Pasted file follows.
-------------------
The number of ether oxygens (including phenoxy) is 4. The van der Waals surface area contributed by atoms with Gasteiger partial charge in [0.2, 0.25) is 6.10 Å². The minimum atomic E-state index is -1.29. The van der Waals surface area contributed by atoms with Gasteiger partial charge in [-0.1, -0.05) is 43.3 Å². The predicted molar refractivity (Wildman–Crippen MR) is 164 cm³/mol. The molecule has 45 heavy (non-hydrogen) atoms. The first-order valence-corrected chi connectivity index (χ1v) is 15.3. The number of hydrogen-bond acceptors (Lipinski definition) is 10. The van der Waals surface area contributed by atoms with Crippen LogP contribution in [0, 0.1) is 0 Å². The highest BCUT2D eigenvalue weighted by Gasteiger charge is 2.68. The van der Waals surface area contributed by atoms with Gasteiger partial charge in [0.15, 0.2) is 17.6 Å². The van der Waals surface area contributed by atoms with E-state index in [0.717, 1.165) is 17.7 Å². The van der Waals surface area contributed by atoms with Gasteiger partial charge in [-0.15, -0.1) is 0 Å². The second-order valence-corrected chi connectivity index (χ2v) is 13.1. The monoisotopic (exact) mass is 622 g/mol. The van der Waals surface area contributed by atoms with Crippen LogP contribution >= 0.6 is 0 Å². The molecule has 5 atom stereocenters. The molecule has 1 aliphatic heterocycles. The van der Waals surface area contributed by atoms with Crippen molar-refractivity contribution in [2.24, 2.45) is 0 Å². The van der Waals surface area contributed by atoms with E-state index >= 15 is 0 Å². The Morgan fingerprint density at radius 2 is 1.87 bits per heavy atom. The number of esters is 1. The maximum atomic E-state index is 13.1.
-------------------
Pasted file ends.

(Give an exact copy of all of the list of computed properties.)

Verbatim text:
The number of ether oxygens (including phenoxy) is 4. The van der Waals surface area contributed by atoms with Gasteiger partial charge in [0.2, 0.25) is 6.10 Å². The minimum atomic E-state index is -1.29. The van der Waals surface area contributed by atoms with Gasteiger partial charge in [-0.1, -0.05) is 43.3 Å². The predicted molar refractivity (Wildman–Crippen MR) is 164 cm³/mol. The molecule has 45 heavy (non-hydrogen) atoms. The first-order valence-corrected chi connectivity index (χ1v) is 15.3. The number of hydrogen-bond acceptors (Lipinski definition) is 10. The van der Waals surface area contributed by atoms with Crippen LogP contribution in [0, 0.1) is 0 Å². The highest BCUT2D eigenvalue weighted by Gasteiger charge is 2.68. The van der Waals surface area contributed by atoms with Gasteiger partial charge in [0.15, 0.2) is 17.6 Å². The van der Waals surface area contributed by atoms with E-state index in [0.717, 1.165) is 17.7 Å². The van der Waals surface area contributed by atoms with Gasteiger partial charge in [-0.15, -0.1) is 0 Å². The second-order valence-corrected chi connectivity index (χ2v) is 13.1. The monoisotopic (exact) mass is 622 g/mol. The van der Waals surface area contributed by atoms with Crippen LogP contribution >= 0.6 is 0 Å². The molecule has 5 atom stereocenters. The molecule has 1 aliphatic heterocycles. The van der Waals surface area contributed by atoms with Crippen molar-refractivity contribution in [2.24, 2.45) is 0 Å². The van der Waals surface area contributed by atoms with E-state index >= 15 is 0 Å². The Morgan fingerprint density at radius 2 is 1.87 bits per heavy atom. The number of esters is 1. The maximum atomic E-state index is 13.1.